Good thing Scarlett Johansson 's Broadway debut didn't come in a musical.
"It's just wonderful to watch Johansson challenge both herself and our expectations of her," says the New York Post. "[She] comes out of left field with a committed performance that's resolutely unshowy. She certainly does better by [playwright Arthur] Miller than Katie Holmes did in 2008's All My Sons."
"Film actresses as famous as Ms. Johansson tend to create their own discomfort zones onstage, defined by the mixed expectations of fans and skeptics," he writes. "By comparison, Ms. Johansson melts into her character so thoroughly that her nimbus of celebrity disappears."
Ryan Reynolds' wife plays Catherine, a teenager who gets her uncle, a longshoreman played by Liev Schreiber, all hot and bothered. Playing the temptress isn't a new thing for Scarlett, but from the sounds of it, her subtlety is.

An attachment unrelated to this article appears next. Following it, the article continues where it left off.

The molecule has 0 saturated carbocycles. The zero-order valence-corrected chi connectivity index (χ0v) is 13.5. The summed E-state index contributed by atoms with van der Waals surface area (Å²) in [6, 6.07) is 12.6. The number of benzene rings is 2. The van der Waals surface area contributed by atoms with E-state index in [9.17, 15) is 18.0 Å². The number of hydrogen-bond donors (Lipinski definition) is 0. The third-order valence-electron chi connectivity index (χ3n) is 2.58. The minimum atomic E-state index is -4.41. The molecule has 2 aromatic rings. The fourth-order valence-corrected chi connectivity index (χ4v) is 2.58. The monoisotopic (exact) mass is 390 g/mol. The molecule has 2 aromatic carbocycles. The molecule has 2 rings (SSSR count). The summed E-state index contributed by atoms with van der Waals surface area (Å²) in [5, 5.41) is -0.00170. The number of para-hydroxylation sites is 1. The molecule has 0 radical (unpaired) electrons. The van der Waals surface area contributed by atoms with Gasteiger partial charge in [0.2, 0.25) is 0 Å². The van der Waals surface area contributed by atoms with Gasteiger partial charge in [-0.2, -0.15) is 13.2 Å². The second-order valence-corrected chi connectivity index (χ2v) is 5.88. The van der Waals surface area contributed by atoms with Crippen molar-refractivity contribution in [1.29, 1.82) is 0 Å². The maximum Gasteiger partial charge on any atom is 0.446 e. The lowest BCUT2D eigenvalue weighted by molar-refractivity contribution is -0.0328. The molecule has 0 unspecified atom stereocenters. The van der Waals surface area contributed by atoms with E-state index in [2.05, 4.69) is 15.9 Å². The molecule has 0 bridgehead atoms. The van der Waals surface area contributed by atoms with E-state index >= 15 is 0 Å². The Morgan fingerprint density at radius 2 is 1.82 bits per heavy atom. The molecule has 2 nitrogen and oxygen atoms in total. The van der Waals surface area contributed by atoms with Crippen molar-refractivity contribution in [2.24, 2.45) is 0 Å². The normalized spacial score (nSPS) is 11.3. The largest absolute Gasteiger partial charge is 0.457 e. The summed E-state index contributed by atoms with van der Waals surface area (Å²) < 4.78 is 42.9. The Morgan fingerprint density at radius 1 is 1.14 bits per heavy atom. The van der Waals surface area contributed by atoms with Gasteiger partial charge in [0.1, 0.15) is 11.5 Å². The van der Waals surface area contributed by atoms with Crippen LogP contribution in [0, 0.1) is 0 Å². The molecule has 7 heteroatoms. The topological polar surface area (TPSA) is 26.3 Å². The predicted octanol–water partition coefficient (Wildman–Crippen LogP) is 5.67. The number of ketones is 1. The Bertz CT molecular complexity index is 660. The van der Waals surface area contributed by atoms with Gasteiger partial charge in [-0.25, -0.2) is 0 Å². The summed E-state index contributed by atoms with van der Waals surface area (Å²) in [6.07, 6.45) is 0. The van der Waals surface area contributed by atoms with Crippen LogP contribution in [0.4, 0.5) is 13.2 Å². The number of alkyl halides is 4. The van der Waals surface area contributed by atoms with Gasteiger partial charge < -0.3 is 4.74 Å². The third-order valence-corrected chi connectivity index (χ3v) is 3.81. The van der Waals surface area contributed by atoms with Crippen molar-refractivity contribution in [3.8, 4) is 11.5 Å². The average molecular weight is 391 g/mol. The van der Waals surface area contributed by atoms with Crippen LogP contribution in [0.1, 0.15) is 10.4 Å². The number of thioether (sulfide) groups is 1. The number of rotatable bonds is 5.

"Looking shapely in tight sweaters and skirts yet still girlishly oblivious to her sensuality, Johansson embodies this dilemma with touching dignity, as much in her moments of cautious distance as those of heated self-assertiveness," claims Variety.
"[She is] startlingly good," surmises the New York Daily News.
In other words, we ought to run, not walk to the Cort Theatre, because The View dims April 4.